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City of One: A Memoir
In the literature of childhood loss and adult redemption City of One stands as a remarkable and powerful addition. The memoir by Francine Cournos, a professor of clinical psychiatry at Columbia University, is an eloquent, clear-eyed look at the death of both her parents by the time she was eleven. Temporarily taken in by her mother's family, Cournos and her younger sister ...more
Paperback, 256 pages
Published July 1st 2000 by Plume
(first published May 1st 1999)
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This is a sad story of a child losing all of the adults in her life by early adolescence (first her parents each die, then her mother's family abandons her and her sister to foster care). There is a lot of good advice on how (and how not to) approach a child's grief upon losing a parent. The author, now a psychiatrist, is very insightful on the extra challenges a teenager faces in entering foster care -- forced into new attachments at the very stage where a teen typically begins to separate. The ...more
Another memoir that needed a ghostwriter to make the narrative flow better. This woman became a doctor, a psychiatrist, and examined her childhood traumas. Her dad left (died?) when she was young then her mother was sick for years before dying when she was 13. They had already sent her brother away so she and her younger sister first went to live with an aunt and then were turned over to a Jewish foster care agency. She would mention patients she saw to illustrate how she was processing her deta ...more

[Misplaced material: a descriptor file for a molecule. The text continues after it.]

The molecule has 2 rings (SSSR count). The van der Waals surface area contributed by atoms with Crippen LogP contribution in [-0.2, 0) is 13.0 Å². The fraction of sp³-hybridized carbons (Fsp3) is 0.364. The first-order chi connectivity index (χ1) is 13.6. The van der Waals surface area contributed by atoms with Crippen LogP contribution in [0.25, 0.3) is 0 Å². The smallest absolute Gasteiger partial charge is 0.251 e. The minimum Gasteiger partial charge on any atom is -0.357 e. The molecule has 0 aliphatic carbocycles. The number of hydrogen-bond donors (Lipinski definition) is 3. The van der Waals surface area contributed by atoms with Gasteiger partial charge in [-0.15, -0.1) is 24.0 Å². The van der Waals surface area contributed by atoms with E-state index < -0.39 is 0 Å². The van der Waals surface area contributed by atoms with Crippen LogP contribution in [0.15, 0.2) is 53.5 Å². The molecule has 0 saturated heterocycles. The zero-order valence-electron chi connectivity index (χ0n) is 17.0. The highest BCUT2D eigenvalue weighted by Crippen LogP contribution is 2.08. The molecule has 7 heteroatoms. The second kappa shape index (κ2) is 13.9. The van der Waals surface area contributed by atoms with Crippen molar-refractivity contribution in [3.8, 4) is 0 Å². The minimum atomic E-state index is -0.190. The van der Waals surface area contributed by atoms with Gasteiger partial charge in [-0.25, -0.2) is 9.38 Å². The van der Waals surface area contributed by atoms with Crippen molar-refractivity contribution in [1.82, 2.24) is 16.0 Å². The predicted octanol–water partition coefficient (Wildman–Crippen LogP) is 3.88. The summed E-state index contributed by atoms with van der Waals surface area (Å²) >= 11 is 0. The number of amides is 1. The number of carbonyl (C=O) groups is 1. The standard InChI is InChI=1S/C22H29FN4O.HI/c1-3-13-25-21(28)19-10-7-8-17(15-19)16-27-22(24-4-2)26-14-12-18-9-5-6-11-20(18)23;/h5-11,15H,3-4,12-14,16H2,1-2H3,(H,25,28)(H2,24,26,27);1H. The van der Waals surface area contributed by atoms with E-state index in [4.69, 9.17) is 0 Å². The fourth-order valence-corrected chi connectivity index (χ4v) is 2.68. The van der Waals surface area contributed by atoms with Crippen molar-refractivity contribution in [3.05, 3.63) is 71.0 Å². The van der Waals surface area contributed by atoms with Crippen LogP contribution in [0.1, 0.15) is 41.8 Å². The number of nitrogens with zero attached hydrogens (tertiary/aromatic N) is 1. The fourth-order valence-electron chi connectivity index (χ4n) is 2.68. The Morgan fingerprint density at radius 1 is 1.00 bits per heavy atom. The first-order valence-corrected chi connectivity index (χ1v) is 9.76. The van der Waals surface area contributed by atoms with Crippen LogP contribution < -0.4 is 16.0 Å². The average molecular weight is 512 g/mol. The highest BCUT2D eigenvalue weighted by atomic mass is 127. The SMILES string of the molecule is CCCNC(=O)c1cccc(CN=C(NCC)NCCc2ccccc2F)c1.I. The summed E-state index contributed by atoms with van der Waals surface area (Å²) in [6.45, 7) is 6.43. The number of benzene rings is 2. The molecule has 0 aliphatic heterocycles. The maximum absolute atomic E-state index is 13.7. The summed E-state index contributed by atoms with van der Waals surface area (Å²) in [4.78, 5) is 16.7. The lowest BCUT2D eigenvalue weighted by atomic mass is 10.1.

Dec 17, 2016 Marika Alexander rated it really liked it · review of another edition
She was orphaned by 11 and given to a foster family a few years later, despite having aunts and uncles who chose not to take her in. She was one of the "lucky" foster kids, in that her new family was loving and stable, she excelled at school and became a doctor and then an analyst. Her journey from bereft orphan to beloved wife/mother/colleague is inspiring and educational. She seeks to explain the special pain and feelings kids feel when they lose parent(s) to death during their childhoods. A m ...more
Francine Cournos gives us a memoir of the lasting impact of losing parents at a young age. Unsparing, she details how, after her mother’s death from metastatic breast cancer, her aunts and uncles were unable to care for Cournos and her sister, so they placed her in foster care. This memoir is all the more powerful because Cournos is a renowned psychiatrist, and she is able to add information from research and prevalent psychotherapy beliefs.